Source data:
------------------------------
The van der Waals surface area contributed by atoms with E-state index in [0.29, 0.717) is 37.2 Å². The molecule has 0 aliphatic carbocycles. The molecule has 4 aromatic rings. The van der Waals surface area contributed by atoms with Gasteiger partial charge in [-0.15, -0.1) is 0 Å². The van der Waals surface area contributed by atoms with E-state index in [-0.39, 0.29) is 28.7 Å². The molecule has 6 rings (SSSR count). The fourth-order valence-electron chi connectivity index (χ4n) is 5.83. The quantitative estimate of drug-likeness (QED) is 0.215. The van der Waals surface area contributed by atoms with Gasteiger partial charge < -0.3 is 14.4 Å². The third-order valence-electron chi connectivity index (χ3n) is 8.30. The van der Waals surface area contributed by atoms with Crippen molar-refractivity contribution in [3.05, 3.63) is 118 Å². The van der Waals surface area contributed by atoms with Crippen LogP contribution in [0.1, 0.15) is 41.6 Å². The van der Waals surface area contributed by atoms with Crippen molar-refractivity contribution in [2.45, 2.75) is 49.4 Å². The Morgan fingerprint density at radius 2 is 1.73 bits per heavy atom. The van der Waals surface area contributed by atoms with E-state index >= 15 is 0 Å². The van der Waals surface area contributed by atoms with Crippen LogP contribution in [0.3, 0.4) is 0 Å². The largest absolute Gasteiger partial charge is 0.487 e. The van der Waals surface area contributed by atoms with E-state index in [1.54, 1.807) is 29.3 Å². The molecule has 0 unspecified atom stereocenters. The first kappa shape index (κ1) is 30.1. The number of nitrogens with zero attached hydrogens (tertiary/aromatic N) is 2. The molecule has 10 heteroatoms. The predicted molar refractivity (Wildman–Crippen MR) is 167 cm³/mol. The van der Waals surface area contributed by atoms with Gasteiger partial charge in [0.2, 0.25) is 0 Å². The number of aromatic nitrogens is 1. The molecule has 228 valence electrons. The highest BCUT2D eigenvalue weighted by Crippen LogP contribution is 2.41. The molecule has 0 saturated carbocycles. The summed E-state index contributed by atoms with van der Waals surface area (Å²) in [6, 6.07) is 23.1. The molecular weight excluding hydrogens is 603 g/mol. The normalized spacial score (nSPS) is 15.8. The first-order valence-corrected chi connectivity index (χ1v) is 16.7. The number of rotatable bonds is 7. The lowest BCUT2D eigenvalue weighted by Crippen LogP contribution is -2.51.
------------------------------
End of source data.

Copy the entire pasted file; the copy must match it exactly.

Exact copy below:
The van der Waals surface area contributed by atoms with E-state index in [0.29, 0.717) is 37.2 Å². The molecule has 0 aliphatic carbocycles. The molecule has 4 aromatic rings. The van der Waals surface area contributed by atoms with Gasteiger partial charge in [-0.15, -0.1) is 0 Å². The van der Waals surface area contributed by atoms with E-state index in [-0.39, 0.29) is 28.7 Å². The molecule has 6 rings (SSSR count). The fourth-order valence-electron chi connectivity index (χ4n) is 5.83. The quantitative estimate of drug-likeness (QED) is 0.215. The van der Waals surface area contributed by atoms with Gasteiger partial charge < -0.3 is 14.4 Å². The third-order valence-electron chi connectivity index (χ3n) is 8.30. The van der Waals surface area contributed by atoms with Crippen molar-refractivity contribution in [3.05, 3.63) is 118 Å². The van der Waals surface area contributed by atoms with Crippen LogP contribution in [0.1, 0.15) is 41.6 Å². The van der Waals surface area contributed by atoms with Crippen molar-refractivity contribution in [2.45, 2.75) is 49.4 Å². The Morgan fingerprint density at radius 2 is 1.73 bits per heavy atom. The van der Waals surface area contributed by atoms with E-state index >= 15 is 0 Å². The van der Waals surface area contributed by atoms with Crippen LogP contribution in [0.3, 0.4) is 0 Å². The largest absolute Gasteiger partial charge is 0.487 e. The van der Waals surface area contributed by atoms with E-state index in [1.54, 1.807) is 29.3 Å². The molecule has 0 unspecified atom stereocenters. The first kappa shape index (κ1) is 30.1. The number of nitrogens with zero attached hydrogens (tertiary/aromatic N) is 2. The molecule has 10 heteroatoms. The predicted molar refractivity (Wildman–Crippen MR) is 167 cm³/mol. The van der Waals surface area contributed by atoms with Gasteiger partial charge in [0.2, 0.25) is 0 Å². The number of aromatic nitrogens is 1. The molecule has 228 valence electrons. The highest BCUT2D eigenvalue weighted by Crippen LogP contribution is 2.41. The molecule has 0 saturated carbocycles. The summed E-state index contributed by atoms with van der Waals surface area (Å²) in [6, 6.07) is 23.1. The molecular weight excluding hydrogens is 603 g/mol. The normalized spacial score (nSPS) is 15.8. The first-order valence-corrected chi connectivity index (χ1v) is 16.7. The number of rotatable bonds is 7. The lowest BCUT2D eigenvalue weighted by Crippen LogP contribution is -2.51.